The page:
Trading Commodity Futures


Jim Wyckoff’s Points for Trading Progress/ Success, & Economic Reports 6.26.2014

June 25th, 2014 Filed under Future Trading News | Comment (0)

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1. Market Commentary
2. Futures Support and Resistance Levels – S&P, Nasdaq, Dow Jones, Russell 2000, Dollar Index
3. Commodities Support and Resistance Levels – Gold, Euro, Crude Oil, T-Bonds
4. Commodities Support and Resistance Levels – Corn, Wheat, Beans, Silver
5. Futures Economic Reports for Thursday June 26, 2014

Hello Traders,

For 2014 I would like to wish all of you discipline and patience in your trading!

10 Key Questions on Measuring Your Trading Progress, SuccessBy Jim Wyckoff

 

At some point in nearly everyone’s trading timelines, they wonder how their trading successes (or failures) compare with those of other traders. Wondering just how well you stack up to other traders in the industry is a natural curiosity and a human psychological tendency. However, actually knowing the success or failure rates of others doesn’t do a lot to move you farther down the road of where you want to be regarding trading success.

Most traders also wonder about the success rates of the “professional” traders-the ones who make their living solely by the profits they generate from trading. I will provide you with an answer to this question at the end of this feature.

Below are 10 questions regarding measuring your own trading progress and success. These questions should help you determine where you stand in this challenging field of endeavor.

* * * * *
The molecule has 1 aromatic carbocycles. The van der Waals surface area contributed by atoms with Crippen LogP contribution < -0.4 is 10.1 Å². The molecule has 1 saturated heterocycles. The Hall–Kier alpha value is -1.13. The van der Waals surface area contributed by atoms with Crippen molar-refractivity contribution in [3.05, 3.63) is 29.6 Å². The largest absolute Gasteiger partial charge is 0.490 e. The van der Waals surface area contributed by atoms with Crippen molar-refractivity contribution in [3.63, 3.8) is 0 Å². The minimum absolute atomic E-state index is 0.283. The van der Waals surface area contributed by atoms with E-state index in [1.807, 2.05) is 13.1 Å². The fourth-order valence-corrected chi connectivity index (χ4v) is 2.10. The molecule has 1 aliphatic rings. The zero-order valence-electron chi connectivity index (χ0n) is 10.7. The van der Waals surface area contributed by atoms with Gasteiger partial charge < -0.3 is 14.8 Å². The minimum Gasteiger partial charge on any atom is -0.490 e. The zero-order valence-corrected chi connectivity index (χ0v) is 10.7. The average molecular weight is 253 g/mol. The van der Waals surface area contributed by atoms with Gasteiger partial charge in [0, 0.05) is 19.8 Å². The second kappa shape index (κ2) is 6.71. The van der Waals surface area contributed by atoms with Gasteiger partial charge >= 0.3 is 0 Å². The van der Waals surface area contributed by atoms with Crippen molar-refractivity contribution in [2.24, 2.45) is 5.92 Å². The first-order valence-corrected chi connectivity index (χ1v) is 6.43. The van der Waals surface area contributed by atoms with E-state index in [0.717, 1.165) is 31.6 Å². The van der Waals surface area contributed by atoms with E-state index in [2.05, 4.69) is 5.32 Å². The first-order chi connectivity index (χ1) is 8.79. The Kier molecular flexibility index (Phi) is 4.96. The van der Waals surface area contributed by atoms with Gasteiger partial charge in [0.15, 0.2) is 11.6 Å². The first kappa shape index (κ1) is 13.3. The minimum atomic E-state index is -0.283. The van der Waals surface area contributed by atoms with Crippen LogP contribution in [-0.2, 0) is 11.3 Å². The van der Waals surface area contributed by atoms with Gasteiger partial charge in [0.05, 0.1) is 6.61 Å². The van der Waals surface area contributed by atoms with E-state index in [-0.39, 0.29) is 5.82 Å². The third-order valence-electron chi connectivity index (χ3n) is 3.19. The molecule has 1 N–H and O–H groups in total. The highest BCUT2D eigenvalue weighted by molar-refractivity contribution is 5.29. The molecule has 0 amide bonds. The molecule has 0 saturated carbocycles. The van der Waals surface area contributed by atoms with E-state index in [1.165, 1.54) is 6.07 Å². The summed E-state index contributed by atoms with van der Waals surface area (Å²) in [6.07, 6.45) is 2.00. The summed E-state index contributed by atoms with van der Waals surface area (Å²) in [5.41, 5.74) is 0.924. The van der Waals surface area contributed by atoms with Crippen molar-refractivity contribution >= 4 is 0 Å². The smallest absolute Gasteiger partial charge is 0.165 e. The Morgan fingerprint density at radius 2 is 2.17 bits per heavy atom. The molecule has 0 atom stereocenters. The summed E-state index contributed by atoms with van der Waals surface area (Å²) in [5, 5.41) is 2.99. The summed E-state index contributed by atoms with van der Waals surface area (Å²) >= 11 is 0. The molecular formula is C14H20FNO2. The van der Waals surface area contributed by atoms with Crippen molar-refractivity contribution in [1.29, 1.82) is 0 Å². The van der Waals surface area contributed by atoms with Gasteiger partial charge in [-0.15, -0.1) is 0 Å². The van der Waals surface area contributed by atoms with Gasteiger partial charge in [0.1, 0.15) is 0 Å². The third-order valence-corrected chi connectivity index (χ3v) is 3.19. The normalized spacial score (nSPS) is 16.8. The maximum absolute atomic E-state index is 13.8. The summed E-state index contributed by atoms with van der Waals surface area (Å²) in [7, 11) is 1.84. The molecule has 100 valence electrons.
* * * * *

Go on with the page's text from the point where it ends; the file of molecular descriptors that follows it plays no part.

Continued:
1. What is trading “success?” This is a most basic question. Most would agree that ultimate trading success is defined as being profitable at trading-making more money than you lose. There are other secondary factors that also define success in trading, such as finding a “balance” between trading and other life activities. But it’s being profitable at trading that is the benchmark of defining success.

2. What is trading “progress?” Beginning traders should not expect to have immediate and ultimate success trading futures, stocks or FOREX markets. What they can expect in the early going is to make steady progress through gaining knowledge and experience. Even veteran successful traders continue to make trading progress. Achieving and maintaining trading success requires continual progress-namely continuing to seek out trading and market knowledge. Traders who truly enjoy the “progress” and process of trading do have a significant trading edge over those who do not enjoy learning and gaining experience.

3. At what point in my trading timeline should I expect trading “success?” Trading success (winning trades) can come right away-even for the beginning traders. What is less likely for the inexperienced traders is sustained trading success. Beginners can even run into a “hot streak” that skews the overall reality of trading. Immediate (and likely fleeting) success for a beginning futures trader can do longer-term psychological harm-if he or she does not fully recognize and understand the hard work and perseverance required on the road to trading success. Many times I get questions from less-experienced traders that go something like this: “I’ve been trading two years and I’ve only been able to about break even.”  My reply to them is, “Hey, you should not be too discouraged with those results. Many traders don’t have that kind of success in the early going.”

4. How long will it take to go from being a less-experienced trader to an experienced and hopefully successful trader? Determining a precise timeline at which trading success will arrive will vary greatly among traders. Some beginning traders will spend nearly full time coming up to speed. Others may spend an hour or two a week on the subject. There is no right answer on how much time to spend studying trading and markets. I have many readers who are taking up trading in retirement. I have a few that have taken up trading over the age of 80 years. One is never too young or too old to learn about markets and trading. A general rule would be for a beginning trader not to expect sustained trading success within a few months. More likely is a timeframe of a few years to achieve sustained trading success. Now you see why money management is so important in futures trading. You have to survive before you can succeed!